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Anheuser Busch Cos Inc

BUSINESS
April 2, 1992 | Reuters
Anheuser-Busch Cos. and Tibidado said they signed an agreement to develop a $300-million theme park and resort complex near Barcelona, Spain. The project, to be located in the Tarragona Province of Spain in Vila-Seca and Salou, will be operated by Grand Peninsula, a joint venture company formed by Anheuser-Busch and Tibidado. Anheuser-Busch said it is contributing $73 million in land, engineering and design to the project, while Tibidado is making a $114-million investment.
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CALIFORNIA | LOCAL
January 30, 1992 | MYRON LEVIN, TIMES STAFF WRITER
Anheuser-Busch poured thousands of gallons of water into Haskell Creek on Wednesday night in an attempt to flush away the last vestiges of a caustic solution that spilled from its Van Nuys brewery Monday, raising fears of damage to the Sepulveda Basin wildlife area.
BUSINESS
September 20, 1991 | THOMAS S. MULLIGAN, TIMES STAFF WRITER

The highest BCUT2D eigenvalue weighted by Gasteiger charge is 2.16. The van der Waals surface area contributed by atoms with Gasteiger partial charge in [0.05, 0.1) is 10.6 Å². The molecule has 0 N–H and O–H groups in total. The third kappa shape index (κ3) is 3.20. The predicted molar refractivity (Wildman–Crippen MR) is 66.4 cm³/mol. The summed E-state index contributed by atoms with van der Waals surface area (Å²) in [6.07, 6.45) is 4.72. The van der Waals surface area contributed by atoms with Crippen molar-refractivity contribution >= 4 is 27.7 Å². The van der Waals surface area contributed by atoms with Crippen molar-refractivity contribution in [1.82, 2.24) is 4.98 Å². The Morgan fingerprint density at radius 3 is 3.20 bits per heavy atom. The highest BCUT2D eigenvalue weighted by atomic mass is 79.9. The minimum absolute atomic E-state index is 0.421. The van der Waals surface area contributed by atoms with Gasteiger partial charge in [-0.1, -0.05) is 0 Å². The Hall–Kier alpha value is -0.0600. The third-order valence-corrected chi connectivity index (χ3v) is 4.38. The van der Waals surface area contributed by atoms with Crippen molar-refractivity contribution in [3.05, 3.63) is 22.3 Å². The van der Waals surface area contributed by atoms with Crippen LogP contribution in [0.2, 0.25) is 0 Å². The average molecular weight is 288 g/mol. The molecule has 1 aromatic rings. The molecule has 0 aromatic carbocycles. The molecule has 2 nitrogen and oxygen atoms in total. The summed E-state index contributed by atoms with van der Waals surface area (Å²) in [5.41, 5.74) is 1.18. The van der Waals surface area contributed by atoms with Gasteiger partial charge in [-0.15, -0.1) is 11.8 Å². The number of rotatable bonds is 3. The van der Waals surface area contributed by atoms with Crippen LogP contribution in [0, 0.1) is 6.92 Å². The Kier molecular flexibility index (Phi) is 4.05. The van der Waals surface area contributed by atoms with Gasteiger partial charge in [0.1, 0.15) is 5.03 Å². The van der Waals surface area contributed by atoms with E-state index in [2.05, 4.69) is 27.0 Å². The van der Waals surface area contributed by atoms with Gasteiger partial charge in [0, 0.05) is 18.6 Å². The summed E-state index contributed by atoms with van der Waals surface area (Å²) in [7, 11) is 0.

Anheuser-Busch Cos. is launching a costly Southern California test-marketing campaign for its newest product, Michelob Golden Draft, a close imitation of archrival Miller Brewing Co.'s successful Miller Genuine Draft. The new brand may add to the proliferation of product introductions that has sliced the domestic beer market into ever thinner segments. Until this year, Anheuser had largely ignored the packaged draft category, leaving it to Miller, Coors and smaller competitors.
BUSINESS
October 27, 1989 | BRUCE KEPPEL, TIMES STAFF WRITER
Beer drinkers have reason to rejoice: A price war is brewing between the nation's beer makers. But anti-alcohol forces can rejoice some, too: The price-cutting is further evidence that Americans are drinking in moderation. A big shot was fired in the beer war Wednesday when Anheuser-Busch made a surprise announcement that it would "reluctantly" begin discounting its brands, which include the premium Michelob and best-selling Budweiser.
BUSINESS
September 27, 1989 | James Flanigan
First the background. In the beer business today you have to spend big money to produce and market an everyday product that actually costs less than it did 20 years ago--allowing for inflation in the intervening years. It's true. A six-pack of Budweiser cost $1.36 in 1969, and today it costs $3.95 or so, a shade under three times the old price. Meanwhile, the dollar today buys less than a third of what it did then. There are very few things you can say that about. Why should it be so in beer?
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